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Montoya, Penske fifth crew dust off cobwebs in INDYCAR GP

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INDIANAPOLIS – Starting fifth and finishing 10th in the INDYCAR Grand Prix meant Juan Pablo Montoya and the crew assembled for his No. 22 Fitzgerald Glider Kits Chevrolet entry for Team Penske ticked a few of the key prep-for-the-rest-of-May items on the checklist.

Montoya wanted to qualify in the Firestone Fast Six, which he did despite not competing in a Verizon IndyCar Series race since last season’s finale at Sonoma Raceway in September.

He wanted to make more mistakes here than the rest of the month, as he’s more focused on the 101st Indianapolis 500 presented by PennGrade Motor Oil.

And he wanted the crew, led by engineer Raul Prados and strategist Ron Ruzewski (Penske technical director) to get up to speed as a collective unit and if they were to have slow pit stops, have them here.

When points don’t matter but the pursuit of a third Indianapolis 500 victory is present, using the Grand Prix as a tune-up act was all that mattered to the generally matter-of-fact Montoya, who remains one of the best quotes in the series.

The 1999 CART champion and past winner in both Formula 1 and NASCAR’s day was undone more than anything by struggles with the Firestone red alternate tires. Montoya, who hailed them in qualifying, said they weren’t as good for his car in race conditions.

“It wasn’t grip really. It was, I think the tires cut to chords, at least two sets of reds did. They went too early,” Montoya told NBC Sports post-race.

“It’s sad because we had a great car. We were stuck behind Josef (Newgarden). I was quicker than him. I was biding my time. I wasn’t even pushing or spinning tires. But two out of three sets on reds I think ended up on chords.”

The odd tire situation for Montoya’s car – consider Firestone is almost never adjudged to have issues within IndyCar – stunted progress but again, with the result largely irrelevant as he’s not in the championship battle, it didn’t dampen his spirits.

It just provided a change from the morning warmup.

“We never expected it. Even this morning we had a good amount of understeer. It was so easy to drive,” he said. “When it pushed, we had good speed. But if I pushed too hard within the window without doing anything stupid, say maybe five laps before the end of run I’d lose two to three seconds a lap.

“We made a couple mistakes in the pit stops. Couldn’t get fuel in and lost five to six seconds. Even without that problem we would have finished pretty decent.

“For what we were looking for out of this deal, it was good. It was a good refresher. I’m looking forward to the rest of this month with the Fitzgerald Glider Kit guys and Team Penske.”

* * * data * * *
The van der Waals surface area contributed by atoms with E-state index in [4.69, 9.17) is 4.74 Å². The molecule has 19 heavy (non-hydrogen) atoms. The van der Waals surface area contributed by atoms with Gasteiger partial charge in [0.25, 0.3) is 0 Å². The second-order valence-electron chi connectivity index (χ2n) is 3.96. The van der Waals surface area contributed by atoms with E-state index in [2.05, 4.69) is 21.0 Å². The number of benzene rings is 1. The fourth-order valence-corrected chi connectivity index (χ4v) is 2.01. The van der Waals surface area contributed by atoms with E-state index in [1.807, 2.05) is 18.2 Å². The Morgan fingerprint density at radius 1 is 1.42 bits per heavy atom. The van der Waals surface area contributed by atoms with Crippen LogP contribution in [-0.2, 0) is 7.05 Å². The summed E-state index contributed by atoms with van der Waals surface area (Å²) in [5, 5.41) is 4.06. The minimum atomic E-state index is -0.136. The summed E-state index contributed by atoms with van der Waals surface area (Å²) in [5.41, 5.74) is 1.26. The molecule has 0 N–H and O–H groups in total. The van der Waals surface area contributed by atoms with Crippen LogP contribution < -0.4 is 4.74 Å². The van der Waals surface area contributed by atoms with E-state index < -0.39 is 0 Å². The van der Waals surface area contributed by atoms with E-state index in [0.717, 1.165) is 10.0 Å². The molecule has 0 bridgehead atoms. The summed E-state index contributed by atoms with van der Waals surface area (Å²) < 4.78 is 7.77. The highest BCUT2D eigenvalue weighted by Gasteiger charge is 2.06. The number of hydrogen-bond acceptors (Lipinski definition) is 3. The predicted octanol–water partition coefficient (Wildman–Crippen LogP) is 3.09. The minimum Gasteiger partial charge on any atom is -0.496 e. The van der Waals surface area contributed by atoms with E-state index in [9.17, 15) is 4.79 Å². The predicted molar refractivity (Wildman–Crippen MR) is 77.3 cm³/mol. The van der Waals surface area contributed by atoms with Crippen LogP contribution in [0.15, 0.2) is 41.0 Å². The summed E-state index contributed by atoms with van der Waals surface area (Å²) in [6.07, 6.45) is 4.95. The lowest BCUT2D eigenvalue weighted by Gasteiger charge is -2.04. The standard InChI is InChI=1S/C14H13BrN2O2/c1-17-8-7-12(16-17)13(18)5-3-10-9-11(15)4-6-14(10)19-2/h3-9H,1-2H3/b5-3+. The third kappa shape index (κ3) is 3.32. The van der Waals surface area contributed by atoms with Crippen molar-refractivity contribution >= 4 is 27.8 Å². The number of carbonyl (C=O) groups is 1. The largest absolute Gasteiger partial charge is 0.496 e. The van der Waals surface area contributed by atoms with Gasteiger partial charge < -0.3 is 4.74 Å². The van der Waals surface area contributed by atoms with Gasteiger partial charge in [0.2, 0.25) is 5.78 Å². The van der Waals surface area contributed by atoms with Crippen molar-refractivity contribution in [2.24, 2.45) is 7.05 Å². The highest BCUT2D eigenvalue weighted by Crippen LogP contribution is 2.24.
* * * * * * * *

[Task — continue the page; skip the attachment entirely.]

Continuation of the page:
And considering he was 33rd and last in last year’s 500 – a bizarre first-to-worst title defense – Montoya has nowhere to go but up starting on Monday.

Montoya makes Fast Six, hits first goal of INDYCAR GP weekend

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INDIANAPOLIS – It was like old times in the post-qualifying Firestone Fast Six press conference, because Juan Pablo Montoya was there cracking jokes and right on pace as if he wasn’t no longer part of the full-time fabric in the Verizon IndyCar Series.

Montoya took the No. 22 Fitzgerald Glider Kits to fifth place on the grid for Saturday’s INDYCAR Grand Prix, in what will be his first series start since last season’s finale at Sonoma Raceway in September.

After two tests at Barber and Gateway to get acquainted with what is now the fifth car for Team Penske, Montoya is in one of the better positions for an extra Grand Prix entry in the race’s fourth year at the Indianapolis Motor Speedway road courses.

To hear him tell it though, fifth was even worse than he could have expected because he still made a lot of mistakes – and is trying to get them out of the way before the rest of the month and the 101st Indianapolis 500 presented by PennGrade Motor Oil.

“I ran whatever it is, the 68 flat in the second session, I made a couple mistakes, and I thought, ‘I got probably an (67) 80 or something in me, I’m going to give it a go,’ and instead of going faster made a couple mistakes went slower in the first lap, and in the second lap I really nailed the start of the lap and I nailed turn 12 and when I went to Turn 13 spun the tires and bad spun.

“But it’s okay, last time I qualified was September or something last year, so I feel pretty good. Our goal was to make the Fast Six, and we did, and to be honest, we had pace to be second fastest today no problem. I missed it by a tenth and a half, and I made a hundred mistakes in the lap.”

Montoya’s qualifying run came after his first time being able to run on Firestone’s red tires in practice. Per Firestone, the new alternate this weekend is a different compound with similar grip but more heat resistant. Previous to 2017, the first time anyone could run the reds would be in qualifying, not in the last practice session beforehand.

“I thought it was huge. Since I came to IndyCar, three, nearly four years ago, I told them they should do that,” he said. “It’s like, why. Especially you’re giving guys that have done it for a long time a huge advantage. New guys are always going to struggle to get to qualify because the difference in setup is massive. I got an idea this morning of what we needed out of the car, and I think it helps. Even though we screwed up in the first session.”

Montoya said while he wants to do well in this race, he isn’t worried about points or mistakes here. It’s a race situation dress rehearsal for the Indianapolis 500.

The weird thing for Montoya was that when he and Penske agreed to run this race, they didn’t realize the schedule would be so compressed with two practice sessions and a qualifying – an abnormality as part of this race’s two-ay event.